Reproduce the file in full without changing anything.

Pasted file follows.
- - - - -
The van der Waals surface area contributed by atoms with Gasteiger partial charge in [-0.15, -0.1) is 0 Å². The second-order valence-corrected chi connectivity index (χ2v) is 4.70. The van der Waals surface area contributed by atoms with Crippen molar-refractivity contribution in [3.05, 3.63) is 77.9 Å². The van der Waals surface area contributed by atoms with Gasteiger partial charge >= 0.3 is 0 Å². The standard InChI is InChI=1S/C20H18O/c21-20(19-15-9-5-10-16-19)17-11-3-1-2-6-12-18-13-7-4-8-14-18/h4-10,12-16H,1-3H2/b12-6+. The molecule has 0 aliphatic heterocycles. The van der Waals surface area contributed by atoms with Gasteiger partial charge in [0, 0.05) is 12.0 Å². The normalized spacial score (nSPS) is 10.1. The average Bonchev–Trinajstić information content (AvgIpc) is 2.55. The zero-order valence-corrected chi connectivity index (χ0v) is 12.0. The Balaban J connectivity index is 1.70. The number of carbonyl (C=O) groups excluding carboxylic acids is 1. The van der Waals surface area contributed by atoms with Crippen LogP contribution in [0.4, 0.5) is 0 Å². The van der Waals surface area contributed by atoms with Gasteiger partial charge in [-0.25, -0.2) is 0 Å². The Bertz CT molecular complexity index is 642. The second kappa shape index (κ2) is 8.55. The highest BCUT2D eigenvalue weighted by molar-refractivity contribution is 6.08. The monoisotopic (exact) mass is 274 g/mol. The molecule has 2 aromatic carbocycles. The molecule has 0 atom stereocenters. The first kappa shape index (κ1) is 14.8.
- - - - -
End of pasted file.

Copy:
The van der Waals surface area contributed by atoms with Gasteiger partial charge in [-0.15, -0.1) is 0 Å². The second-order valence-corrected chi connectivity index (χ2v) is 4.70. The van der Waals surface area contributed by atoms with Crippen molar-refractivity contribution in [3.05, 3.63) is 77.9 Å². The van der Waals surface area contributed by atoms with Gasteiger partial charge >= 0.3 is 0 Å². The standard InChI is InChI=1S/C20H18O/c21-20(19-15-9-5-10-16-19)17-11-3-1-2-6-12-18-13-7-4-8-14-18/h4-10,12-16H,1-3H2/b12-6+. The molecule has 0 aliphatic heterocycles. The van der Waals surface area contributed by atoms with Gasteiger partial charge in [0, 0.05) is 12.0 Å². The normalized spacial score (nSPS) is 10.1. The average Bonchev–Trinajstić information content (AvgIpc) is 2.55. The zero-order valence-corrected chi connectivity index (χ0v) is 12.0. The Balaban J connectivity index is 1.70. The number of carbonyl (C=O) groups excluding carboxylic acids is 1. The van der Waals surface area contributed by atoms with Crippen LogP contribution in [0.4, 0.5) is 0 Å². The van der Waals surface area contributed by atoms with Gasteiger partial charge in [-0.25, -0.2) is 0 Å². The Bertz CT molecular complexity index is 642. The second kappa shape index (κ2) is 8.55. The highest BCUT2D eigenvalue weighted by molar-refractivity contribution is 6.08. The monoisotopic (exact) mass is 274 g/mol. The molecule has 2 aromatic carbocycles. The molecule has 0 atom stereocenters. The first kappa shape index (κ1) is 14.8.